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Stress Could Be Deadly to Your Brain and Heart- Discover How

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In the modern times, health and sickness are pretty (easy to get to, use, or understand) subjects. Something as silly/extremely easy as a headache, if you dare to look it up on the internet, can be a first signal that your brain is about to haemorrhage in any given number of days to come.


The Internet is full of medical advice(read unsolicited medical advice blown way out of proportions at times.) However, you can gather some decent and useful bits if you choose smartly and land up at an informative site that holds its ground(think WebMD or similar ones)

Let’s assume that you did fall upon one or more legit and genuine pieces of medical information. Here is what you’ll end up concluding after you have taken the pain to do some extensive digging through all those web pages- Stress is a common resident of the vicinity of many diseases.

Chronic Stress Is Often Equal to Health Issues

Ever noticed how you just can’t stomach food before a big exam or a critical interview? You must know some people who start shaking if you ask them to address an audience, a condition also known as stage fright. Just remember how sleep evades you every time you have a big next day, an important meeting, your wedding, a child’s state finals, etc.

Stress affects many body systems. Some of these include your metabolism, immunity, digestion, and endocrine system. In fact, individual studies provide proof for the long-standing negative impacts of stress on the cardiovascular and neurological systems.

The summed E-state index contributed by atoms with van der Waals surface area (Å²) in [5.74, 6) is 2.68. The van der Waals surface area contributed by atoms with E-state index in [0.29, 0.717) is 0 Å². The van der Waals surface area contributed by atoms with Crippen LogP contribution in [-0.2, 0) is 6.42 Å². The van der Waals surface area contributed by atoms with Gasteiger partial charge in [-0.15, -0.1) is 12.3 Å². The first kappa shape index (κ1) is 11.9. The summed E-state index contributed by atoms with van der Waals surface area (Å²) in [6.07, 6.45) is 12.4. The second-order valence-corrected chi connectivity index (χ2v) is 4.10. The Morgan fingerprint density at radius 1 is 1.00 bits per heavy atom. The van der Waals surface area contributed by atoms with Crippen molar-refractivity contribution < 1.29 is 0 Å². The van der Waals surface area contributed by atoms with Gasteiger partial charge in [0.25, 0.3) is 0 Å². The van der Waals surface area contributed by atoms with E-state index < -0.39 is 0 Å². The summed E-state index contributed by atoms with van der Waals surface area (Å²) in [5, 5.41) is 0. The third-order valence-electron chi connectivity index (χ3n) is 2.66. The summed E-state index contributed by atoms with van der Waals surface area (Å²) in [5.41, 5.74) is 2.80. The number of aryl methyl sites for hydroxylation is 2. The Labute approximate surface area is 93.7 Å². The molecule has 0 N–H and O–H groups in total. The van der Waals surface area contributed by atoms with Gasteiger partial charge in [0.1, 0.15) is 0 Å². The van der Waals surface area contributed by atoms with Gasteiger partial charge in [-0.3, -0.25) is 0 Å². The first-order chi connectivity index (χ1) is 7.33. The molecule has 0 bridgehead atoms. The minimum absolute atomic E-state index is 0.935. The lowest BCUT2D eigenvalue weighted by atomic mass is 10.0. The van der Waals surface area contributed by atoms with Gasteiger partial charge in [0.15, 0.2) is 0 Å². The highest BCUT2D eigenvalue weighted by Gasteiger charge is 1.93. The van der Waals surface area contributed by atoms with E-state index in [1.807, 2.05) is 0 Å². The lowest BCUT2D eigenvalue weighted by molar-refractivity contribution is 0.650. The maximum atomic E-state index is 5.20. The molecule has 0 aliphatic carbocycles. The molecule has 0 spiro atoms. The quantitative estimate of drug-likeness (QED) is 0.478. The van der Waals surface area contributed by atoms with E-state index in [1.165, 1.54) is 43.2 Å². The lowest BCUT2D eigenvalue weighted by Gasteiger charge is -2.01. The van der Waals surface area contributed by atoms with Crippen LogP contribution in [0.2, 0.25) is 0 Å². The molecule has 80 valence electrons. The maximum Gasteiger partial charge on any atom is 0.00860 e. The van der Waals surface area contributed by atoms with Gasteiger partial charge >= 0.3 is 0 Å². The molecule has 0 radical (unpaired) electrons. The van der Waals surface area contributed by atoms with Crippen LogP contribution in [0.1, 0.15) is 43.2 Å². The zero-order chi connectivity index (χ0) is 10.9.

The Massachusetts and Mount Sinai Research and Its Results

Massachusetts General Hospital and School of Medicine at Mount Sinai contributed to research recently. The investigative affair was meant to uncover hard evidence that could link the presence of stress to the development of heart or brain related issues.

The researchers undertook two different studies. The first study involved 300 people. Their CT and PET scans were observed. A radiopharmaceutical was used, which happens to be useful when measuring arterial inflammation or brain activity. The second study involved 13 patients with PTSD. Similar scans were carried out for these 13, and their stress levels were analysed.

The investigation revealed a few significant observations. Higher stress levels were seen to increase the amygdala activities, thus enhancing the risk of a cardiovascular event, stroke for example. It also turned up in the study that the rate of growth of activity in the amygdala can be used to deduce the possible time frame of occurrence of a cardiac event. Also, increased brain activity was connected to an enhanced risk of arterial inflammation.

Reducing Stress Can Save You from Trouble

The research establishes a valid connection between high-stress levels and cardiovascular conditions. Every observation of the said study relates a particular degree of activity in the amygdala, a part of your brain, to a cardiac event.

Thus, deducing that high amygdala activity causes heart issues, it is entirely possible that reducing the same could result in reduced chances of a cardiovascular incidence. The research, in a way, heightens the significance of stress coping mechanisms.

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